Have you been incorrectly classified as a contractor? If you work in the construction industry for subcontractors either by taking on jobs when they need you or working full-time, beware of how they classify you. The job title they assign you could mean less money in your pocket and if you are misclassified as an independent contractor, more likely than not, you are not being paid overtime to which you may be entitled as a properly classified employee. Unfortunately, this type of cost cutting happens all of the time.
Misclassification Leads to Thousands in Unpaid Wages
The US Department of Labor recently ordered Electrical Contracting Company of Norfolk to pay $87,000 worth of back pay and overtime to several employees who worked on a school project. They were misclassified as “general laborers” instead of electricians, which allowed the company to pay them at a lower rate.
An investigation found that these workers were owed much more including the additional wages, unpaid overtime, and health and welfare fringe benefits. These positions were governed by the federal Davis-Bacon Act, a stipulation on the $6.5 million the school system received to help build the new Page Middle School, and the job title assigned to the workers resulted in a significantly lower hourly rate.
The wages were ordered to be paid in January and have since been paid in full. Since this is the company’s first noted violation, their license was not suspended.
When projects of this magnitude are awarded and paid — at least in part — with federal funds, the government requires federal minimum wage regulations as well as prevailing wage determinations be included. Failure to adhere to these stipulations can be costly for the subcontracting company.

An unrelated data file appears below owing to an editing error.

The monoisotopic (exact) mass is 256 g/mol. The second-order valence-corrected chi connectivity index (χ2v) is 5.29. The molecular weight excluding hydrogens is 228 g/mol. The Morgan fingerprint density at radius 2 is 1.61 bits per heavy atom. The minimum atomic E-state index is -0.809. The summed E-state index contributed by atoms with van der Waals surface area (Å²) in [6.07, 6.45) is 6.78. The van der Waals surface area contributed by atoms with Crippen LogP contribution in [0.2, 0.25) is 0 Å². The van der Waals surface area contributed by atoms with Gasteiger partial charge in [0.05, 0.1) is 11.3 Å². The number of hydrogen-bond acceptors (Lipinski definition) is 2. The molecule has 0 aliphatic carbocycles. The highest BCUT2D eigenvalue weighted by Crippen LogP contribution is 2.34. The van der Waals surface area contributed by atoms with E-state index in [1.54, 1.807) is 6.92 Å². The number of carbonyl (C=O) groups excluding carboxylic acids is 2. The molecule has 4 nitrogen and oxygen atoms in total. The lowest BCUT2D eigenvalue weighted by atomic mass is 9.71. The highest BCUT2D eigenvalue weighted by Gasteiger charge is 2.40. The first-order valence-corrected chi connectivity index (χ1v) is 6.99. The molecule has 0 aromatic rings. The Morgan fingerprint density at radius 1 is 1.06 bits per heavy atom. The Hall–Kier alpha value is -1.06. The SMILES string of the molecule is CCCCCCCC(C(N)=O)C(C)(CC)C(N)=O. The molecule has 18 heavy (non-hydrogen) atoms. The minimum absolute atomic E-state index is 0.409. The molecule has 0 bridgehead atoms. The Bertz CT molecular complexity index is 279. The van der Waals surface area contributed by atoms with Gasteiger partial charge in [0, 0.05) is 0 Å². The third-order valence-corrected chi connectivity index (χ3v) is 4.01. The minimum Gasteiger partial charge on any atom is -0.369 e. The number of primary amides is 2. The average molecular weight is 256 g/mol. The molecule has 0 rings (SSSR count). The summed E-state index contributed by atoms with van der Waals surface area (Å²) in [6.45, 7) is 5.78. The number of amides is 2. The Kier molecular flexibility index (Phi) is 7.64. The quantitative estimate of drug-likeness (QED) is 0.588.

This is not a question that can be answered without a thorough investigation. That is, why, if you think there’s a possibility you were not paid correctly, you should seek the help of a seasoned employment attorney.
There are a number of areas in which you could be owed money.
Your position may have been incorrectly classified at a lower pay grade.
Your hours may have been incorrectly calculated.
You may have been paid “off-the-clock” so that your work hours would remain under forty (40) per week.
Speaking with an attorney will help you understand the full potential of what your employer may have withheld.
Your wages should not be impacted by a company’s efforts to cut costs and the construction industry is particularly susceptible to these sorts of illegal practices. Big companies often count the fact that employees and “subcontracted employees” may not know their rights under the law and will not do anything to challenge their practices. But you’re not alone.
If you believe there are some unscrupulous payment practices occurring on your current job or in any of your previous positions, seek legal advice from a knowledgeable employment law attorney who can help you get to the bottom of things.
Contact someone with your rights in mind. From unpaid wages to employee misclassifications, Wenzel Fenton Cabassa, P.A. can help. Call us today to discuss your potential case. The initial consultation is free.